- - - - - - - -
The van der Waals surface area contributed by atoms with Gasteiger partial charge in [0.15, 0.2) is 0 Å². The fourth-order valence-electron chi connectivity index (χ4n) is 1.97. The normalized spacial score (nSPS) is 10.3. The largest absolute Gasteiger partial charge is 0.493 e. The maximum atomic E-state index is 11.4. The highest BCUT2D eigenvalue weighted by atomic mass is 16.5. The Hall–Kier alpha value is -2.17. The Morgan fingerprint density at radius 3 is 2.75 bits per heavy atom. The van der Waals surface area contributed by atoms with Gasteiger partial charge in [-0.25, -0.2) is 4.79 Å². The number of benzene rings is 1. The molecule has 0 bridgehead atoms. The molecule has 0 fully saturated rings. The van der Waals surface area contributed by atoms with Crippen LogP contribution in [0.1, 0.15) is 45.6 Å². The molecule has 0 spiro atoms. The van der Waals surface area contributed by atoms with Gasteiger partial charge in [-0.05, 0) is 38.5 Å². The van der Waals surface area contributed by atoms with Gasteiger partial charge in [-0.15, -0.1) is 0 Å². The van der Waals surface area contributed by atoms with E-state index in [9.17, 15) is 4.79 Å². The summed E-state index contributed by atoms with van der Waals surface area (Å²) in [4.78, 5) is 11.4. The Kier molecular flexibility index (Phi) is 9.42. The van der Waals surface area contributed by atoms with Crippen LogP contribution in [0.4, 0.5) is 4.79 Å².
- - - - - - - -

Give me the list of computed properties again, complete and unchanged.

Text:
The van der Waals surface area contributed by atoms with Gasteiger partial charge in [0.15, 0.2) is 0 Å². The fourth-order valence-electron chi connectivity index (χ4n) is 1.97. The normalized spacial score (nSPS) is 10.3. The largest absolute Gasteiger partial charge is 0.493 e. The maximum atomic E-state index is 11.4. The highest BCUT2D eigenvalue weighted by atomic mass is 16.5. The Hall–Kier alpha value is -2.17. The Morgan fingerprint density at radius 3 is 2.75 bits per heavy atom. The van der Waals surface area contributed by atoms with Gasteiger partial charge in [-0.25, -0.2) is 4.79 Å². The number of benzene rings is 1. The molecule has 0 bridgehead atoms. The molecule has 0 fully saturated rings. The van der Waals surface area contributed by atoms with Crippen LogP contribution in [0.1, 0.15) is 45.6 Å². The molecule has 0 spiro atoms. The van der Waals surface area contributed by atoms with Gasteiger partial charge in [-0.05, 0) is 38.5 Å². The van der Waals surface area contributed by atoms with Gasteiger partial charge in [-0.15, -0.1) is 0 Å². The van der Waals surface area contributed by atoms with E-state index in [9.17, 15) is 4.79 Å². The summed E-state index contributed by atoms with van der Waals surface area (Å²) in [4.78, 5) is 11.4. The Kier molecular flexibility index (Phi) is 9.42. The van der Waals surface area contributed by atoms with Crippen LogP contribution in [0.4, 0.5) is 4.79 Å².